Less than two weeks after Estonia's Chancellor of Justice declared it unconstitutional that ADHD drugs aren't available to all adults at the same discount, dozens of people's prescriptions were suddenly being rung up for cheap. The Estonian Health Insurance Fund (EHIF) is blaming a technical glitch, but many are hoping the change will stay.
Karoliina Elizabeth Pettai was diagnosed with ADHD as an adult. The first time she had her Medikinet XL 20mg prescription filled, she paid the full, undiscounted price of around €29 for the box. In mid-July, she called her family doctor to request a refill, and noticed when checking the online Patient Portal that this prescription had been issued with a 90 percent discount rate applied.
"I thought this was some sort of error and that I'd still have to pay the full price at the pharmacy, but when I got there, I paid less than €3 for it," Pettai told ERR News on Friday.
Then, earlier this week, Pettai went to the psychiatrist, where she was prescribed Concerta 36mg instead — another drug with the same active ingredient as Medikinet, methylphenidate, but a different formula and release profile — and told that it would cost €80. Shocked by the price, she mentioned she had recently been able to buy Medikinet at a discount rate, and added that she'd read in an Estonian ADHD support group on Facebook that several other people who previously didn't qualify had suddenly been able to buy their meds at a discount recently as well, but the prescribing psychiatrist made some calls and confirmed that no, she was not in fact eligible for a discount.
Bracing for the worst, Pettai then went to the pharmacy. To her surprise and confusion, her Concerta prescription, which should have been €52, nonetheless rang up at just €11.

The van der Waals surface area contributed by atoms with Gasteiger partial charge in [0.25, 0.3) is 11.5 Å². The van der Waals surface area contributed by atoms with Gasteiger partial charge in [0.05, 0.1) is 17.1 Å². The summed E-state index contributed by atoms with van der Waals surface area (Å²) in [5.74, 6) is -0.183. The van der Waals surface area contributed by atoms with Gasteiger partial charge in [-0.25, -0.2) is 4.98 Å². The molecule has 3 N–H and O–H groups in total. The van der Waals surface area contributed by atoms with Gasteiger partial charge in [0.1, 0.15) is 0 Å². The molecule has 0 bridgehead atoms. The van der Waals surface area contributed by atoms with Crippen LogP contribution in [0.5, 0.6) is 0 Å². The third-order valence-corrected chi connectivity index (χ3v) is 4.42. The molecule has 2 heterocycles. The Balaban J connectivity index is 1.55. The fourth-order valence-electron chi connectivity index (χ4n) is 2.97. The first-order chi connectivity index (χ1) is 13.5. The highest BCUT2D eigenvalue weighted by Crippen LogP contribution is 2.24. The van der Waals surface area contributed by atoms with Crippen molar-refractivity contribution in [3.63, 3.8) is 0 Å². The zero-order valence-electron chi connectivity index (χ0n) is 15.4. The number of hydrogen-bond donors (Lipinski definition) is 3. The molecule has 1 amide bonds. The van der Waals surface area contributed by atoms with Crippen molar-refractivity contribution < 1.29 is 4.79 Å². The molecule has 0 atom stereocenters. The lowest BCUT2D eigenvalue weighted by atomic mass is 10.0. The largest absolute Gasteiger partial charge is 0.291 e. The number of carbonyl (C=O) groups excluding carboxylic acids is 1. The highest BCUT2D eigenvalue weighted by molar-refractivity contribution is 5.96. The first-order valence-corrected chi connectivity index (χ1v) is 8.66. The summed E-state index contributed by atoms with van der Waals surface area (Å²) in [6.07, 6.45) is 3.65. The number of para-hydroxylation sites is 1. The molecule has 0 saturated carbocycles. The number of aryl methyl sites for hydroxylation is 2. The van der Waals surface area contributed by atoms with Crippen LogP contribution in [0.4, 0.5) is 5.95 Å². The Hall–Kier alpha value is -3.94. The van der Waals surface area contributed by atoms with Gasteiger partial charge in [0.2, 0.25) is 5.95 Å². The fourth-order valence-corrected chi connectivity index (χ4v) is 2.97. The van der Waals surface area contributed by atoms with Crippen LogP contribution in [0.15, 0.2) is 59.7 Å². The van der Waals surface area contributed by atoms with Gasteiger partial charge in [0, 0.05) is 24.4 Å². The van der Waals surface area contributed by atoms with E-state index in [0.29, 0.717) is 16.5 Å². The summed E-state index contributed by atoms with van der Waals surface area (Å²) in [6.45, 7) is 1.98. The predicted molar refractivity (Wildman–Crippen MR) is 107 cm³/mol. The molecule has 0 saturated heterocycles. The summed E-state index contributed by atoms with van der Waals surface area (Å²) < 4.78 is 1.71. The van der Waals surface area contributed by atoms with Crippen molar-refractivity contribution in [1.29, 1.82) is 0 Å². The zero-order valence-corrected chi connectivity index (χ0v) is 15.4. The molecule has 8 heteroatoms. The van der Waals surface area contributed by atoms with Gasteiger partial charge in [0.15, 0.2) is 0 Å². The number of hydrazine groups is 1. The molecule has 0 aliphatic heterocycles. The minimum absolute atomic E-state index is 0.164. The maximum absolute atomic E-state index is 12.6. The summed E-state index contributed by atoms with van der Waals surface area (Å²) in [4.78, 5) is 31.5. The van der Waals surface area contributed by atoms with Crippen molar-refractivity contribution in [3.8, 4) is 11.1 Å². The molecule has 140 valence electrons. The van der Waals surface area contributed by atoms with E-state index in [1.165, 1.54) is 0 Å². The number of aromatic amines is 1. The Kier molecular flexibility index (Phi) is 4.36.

Overjoyed that she was able to buy her new medication at a discount after all, she sent a photo of the receipt to her psychiatrist, but the psychiatrist responded that they'd been in touch with Getter Hark, chief specialist at EHIF's Pharmaceuticals and Medical Devices Department, who confirmed that Pettai's prescription being dispensed to her at a discount had been a mistake.
"Yesterday I was really happy to see the discount again, but after talking to [my psychiatrist] again, I'm now even more confused and sad," she said. "This had given me hope, as I'd save more money, but now I don't know what to think anymore."
Pettai isn't the only one. Since July 18, who has recently gotten what ADHD medications at a discount has been a lively topic of discussion in the ADHD Facebook support group, and commenters have wondered if it's possible that the Ministry of Social Affairs regulation governing what drugs are available at a discount for whom had already been amended.
This did seem dubious, considering the chancellor of justice had only just recently issued her six-page statement regarding the unconstitutionality of only those adults diagnosed with ADHD prior to turning 20 being able to buy their ADHD drugs at a discounted rate. Besides, the chancellor had given the ministry a deadline of August 8 to resolve the discriminatory discrepancy.
On July 19, Olari Koppel, director of the Office of the Chancellor of Justice, confirmed to ERR News that their office indeed knew nothing about any changes, noting that EHIF had not yet responded to the justice chancellor's letter.
EHIF official: This is just a coincidence
That same day, EHIF told ERR News that people suddenly being able to buy their ADHD meds at a discount was actually due to a technical glitch.